Jobs and Welfare: How Republicans Get it Completely Wrong

jobsWhen it comes to the Republican party, I don’t think it’s any secret that I don’t believe they live in the same reality as the rest of us.  In fact, as time goes on, they seem to actually be believing their own propaganda.

Election night 2012 was a perfect example of this.  Watching Karl Rove sit there on Fox News, seemingly in denial over the fact that President Obama had just won re-election despite the fact that nearly every credible poll out there said he was headed for an easy victory.  The only people saying Romney had a chance were extremely partisan right-wing polls and Fox News.  Watching Rove that night, it seemed as if he had bought into his own fabricated lies.

You see this kind of denial of reality when it comes to the Republican ideology behind jobs and welfare.

When it comes to “job creation,” basically all Republicans say is, “Let the free market decide, trickle-down economics is the answer.”

And even though it’s indisputable that since the dawn of trickle-down economics the rich have become richer than ever while the poor and middle class continue to fall further and further behind – they still cling to this believe that “tax cuts create jobs.”  Even though facts and reality overwhelmingly show that the two aren’t at all related.

If higher tax rates killed jobs, then our worst decades as a country would have come during the 50’s and 60’s when we had much higher taxes.  But they weren’t.  In fact, the 50’s and 60’s is a period of our history when this country thrived.

If tax cuts meant more (and better paying) jobs, then the middle class should be flourishing right now – but they’re not.

Of course Republicans blame this on President Obama.  After all, it’s his fault the rich (who continue to set records for how much wealth they possess) aren’t creating jobs.  Even though the theory of “trickle-down economics” essentially dictates the more the wealthy have, the better it will be for the rest of us.  It seems like he’s done a great job at ensuring the rich stay rich.  It’s these “job creators” who aren’t doing their part.

Which leads me into welfare.  Republicans also strongly oppose welfare.  They see welfare benefits as a reason for someone not to work.  As if welfare benefits provide some lavish life of luxury.

Now, they’re right when they say some Americans abuse the system.  I don’t think anyone is denying that.  But those who abuse our welfare programs represent the vast minority of those on welfare, not the majority.  Most people on these programs would love to have a job that paid enough to provide for their family.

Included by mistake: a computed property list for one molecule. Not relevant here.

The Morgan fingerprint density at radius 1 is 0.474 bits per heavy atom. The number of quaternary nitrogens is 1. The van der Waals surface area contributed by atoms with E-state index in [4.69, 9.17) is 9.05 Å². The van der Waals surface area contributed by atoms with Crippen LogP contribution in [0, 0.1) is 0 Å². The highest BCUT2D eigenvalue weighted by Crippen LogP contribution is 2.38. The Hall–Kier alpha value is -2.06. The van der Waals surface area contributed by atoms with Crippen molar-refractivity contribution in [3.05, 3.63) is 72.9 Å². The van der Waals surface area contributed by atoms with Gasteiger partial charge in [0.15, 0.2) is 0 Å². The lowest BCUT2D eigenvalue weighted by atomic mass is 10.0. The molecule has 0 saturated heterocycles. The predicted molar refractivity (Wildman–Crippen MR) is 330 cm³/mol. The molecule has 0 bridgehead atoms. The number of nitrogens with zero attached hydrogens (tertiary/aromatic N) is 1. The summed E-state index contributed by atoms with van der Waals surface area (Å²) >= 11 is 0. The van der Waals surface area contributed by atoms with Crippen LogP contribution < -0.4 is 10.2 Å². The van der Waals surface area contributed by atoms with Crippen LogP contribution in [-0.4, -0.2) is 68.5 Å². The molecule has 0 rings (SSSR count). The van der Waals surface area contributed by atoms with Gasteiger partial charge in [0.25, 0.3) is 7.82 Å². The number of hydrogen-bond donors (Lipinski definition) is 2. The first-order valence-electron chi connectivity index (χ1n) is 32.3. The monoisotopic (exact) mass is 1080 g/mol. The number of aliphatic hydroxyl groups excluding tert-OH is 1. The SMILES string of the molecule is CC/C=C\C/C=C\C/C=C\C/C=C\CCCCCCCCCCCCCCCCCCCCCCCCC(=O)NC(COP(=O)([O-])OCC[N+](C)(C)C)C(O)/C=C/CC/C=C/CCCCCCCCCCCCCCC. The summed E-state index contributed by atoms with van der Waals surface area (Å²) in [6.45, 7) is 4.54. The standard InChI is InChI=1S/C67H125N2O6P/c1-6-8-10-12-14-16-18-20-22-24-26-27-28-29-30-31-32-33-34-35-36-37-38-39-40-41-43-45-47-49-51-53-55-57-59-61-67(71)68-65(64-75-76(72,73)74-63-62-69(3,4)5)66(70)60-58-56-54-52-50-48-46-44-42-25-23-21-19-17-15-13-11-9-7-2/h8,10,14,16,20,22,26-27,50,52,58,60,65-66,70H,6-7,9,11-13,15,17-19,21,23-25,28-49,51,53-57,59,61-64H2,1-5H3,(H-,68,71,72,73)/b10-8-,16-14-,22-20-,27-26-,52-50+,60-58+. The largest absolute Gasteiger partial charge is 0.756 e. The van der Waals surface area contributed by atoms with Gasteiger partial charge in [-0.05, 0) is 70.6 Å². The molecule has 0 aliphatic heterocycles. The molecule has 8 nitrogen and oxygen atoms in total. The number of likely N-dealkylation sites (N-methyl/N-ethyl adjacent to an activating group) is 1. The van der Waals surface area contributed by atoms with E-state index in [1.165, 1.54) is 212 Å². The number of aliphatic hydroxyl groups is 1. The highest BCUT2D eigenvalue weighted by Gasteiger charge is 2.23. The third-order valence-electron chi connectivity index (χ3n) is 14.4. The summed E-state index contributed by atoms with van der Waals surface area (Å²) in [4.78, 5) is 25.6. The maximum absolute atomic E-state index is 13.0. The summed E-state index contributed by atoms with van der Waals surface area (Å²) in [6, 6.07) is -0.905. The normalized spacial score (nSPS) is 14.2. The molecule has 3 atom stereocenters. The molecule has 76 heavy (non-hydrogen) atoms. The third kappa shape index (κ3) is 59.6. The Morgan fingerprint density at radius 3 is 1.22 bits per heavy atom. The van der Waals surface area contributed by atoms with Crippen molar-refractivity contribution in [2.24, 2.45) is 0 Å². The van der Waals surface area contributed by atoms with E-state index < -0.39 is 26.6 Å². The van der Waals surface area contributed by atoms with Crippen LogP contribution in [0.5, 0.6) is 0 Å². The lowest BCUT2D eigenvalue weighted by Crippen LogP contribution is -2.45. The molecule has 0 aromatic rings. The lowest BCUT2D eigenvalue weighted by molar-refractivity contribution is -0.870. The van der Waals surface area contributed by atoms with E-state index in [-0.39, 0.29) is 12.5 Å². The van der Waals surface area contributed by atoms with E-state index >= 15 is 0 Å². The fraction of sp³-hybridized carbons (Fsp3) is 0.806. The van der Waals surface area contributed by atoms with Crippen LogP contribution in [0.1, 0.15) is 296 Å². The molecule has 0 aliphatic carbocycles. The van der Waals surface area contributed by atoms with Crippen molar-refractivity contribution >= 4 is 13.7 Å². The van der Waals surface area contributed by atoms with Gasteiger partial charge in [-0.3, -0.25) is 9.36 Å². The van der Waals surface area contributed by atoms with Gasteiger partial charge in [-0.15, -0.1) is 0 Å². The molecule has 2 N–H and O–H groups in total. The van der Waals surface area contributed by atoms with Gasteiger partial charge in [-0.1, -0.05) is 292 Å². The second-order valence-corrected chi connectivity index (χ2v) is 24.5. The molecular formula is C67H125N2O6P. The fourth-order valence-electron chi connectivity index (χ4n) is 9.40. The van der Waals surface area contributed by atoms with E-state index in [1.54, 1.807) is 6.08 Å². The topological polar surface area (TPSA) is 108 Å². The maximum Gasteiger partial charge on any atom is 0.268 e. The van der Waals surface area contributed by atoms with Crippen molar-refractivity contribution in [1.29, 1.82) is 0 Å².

But that’s the problem – not enough of those jobs exist.

Then let’s not forget the fact that millions of people working full-time jobs are on welfare because those jobs don’t pay enough to support their families.

It’s not that people don’t want to work, it’s that these “job creators” continue to cut jobs, pay and benefits so that they can continue to fatten their pockets and increase their revenue.

When you see a report showing that a company’s sales and stocks went up, but that company is eliminating jobs anyway, that means they’re just forcing the ones they didn’t layoff to do more work for probably the same amount of pay.

That’s the problem. 

Companies aren’t going to create jobs “just because.”  In fact, they’re going to do everything they can to eliminate jobs (or pay as little as possible) in an attempt to keep as much for themselves as possible.  That’s why trickle-down economics makes absolutely no sense.  It’s built on this idea that the rich will create jobs simply because they have a lot of money.

Except, they have a lot of money now.  They’re not looking for ways to give it away, they’re looking for ways to keep even more of it for themselves.

When someone says, “Let the market dictate wages,” what they’re essentially saying is, “Let’s let the company pay the least amount someone will take to do that job.”

If a company is paying someone $50,000 per year to do a job that should be getting paid $80,000, as long as there are workers willing to take $50,000 to do that job, that’s what the company is going to pay.  Even if the job being done should come with a much higher salary.

Which, again, is the problem.

We have too many workers wanting jobs and too many greedy corporations not creating them.  And if they do create them, they’re driving down wages because there’s more demand than supply.  They know they don’t have to offer someone $60,000 for a job because they can hire someone who’s extremely desperate for a job at a salary of $40,000.

And again, you could say tax cuts might fix this problem,  except we’ve been cutting taxes for over 30 years.  The rich are richer than they’ve ever been, yet this pattern continues.

Don’t even start with, “America’s corporate tax rate is one of the highest in the world.”  That’s such a weak argument.  Tax loopholes have made it so that the effective tax rate most corporations pay is much lower than the actual tax rate they should be paying.

It’s why Republicans get both of these situations completely wrong.  Cutting taxes has nothing to do with job creation.  And cutting welfare benefits doesn’t suddenly make people want to work – because they’ve been wanting to work.

Demand creates jobs, and that’s one area Republicans never address.  They continue to perpetuate the con of trickle-down economics as this promise of economic prosperity – a promise that never delivers.

Allen Clifton

Allen Clifton is a native Texan who now lives in the Austin area. He has a degree in Political Science from Sam Houston State University. Allen is a co-founder of Forward Progressives and creator of the popular Right Off A Cliff column and Facebook page. Be sure to follow Allen on Twitter and Facebook, and subscribe to his channel on YouTube as well.


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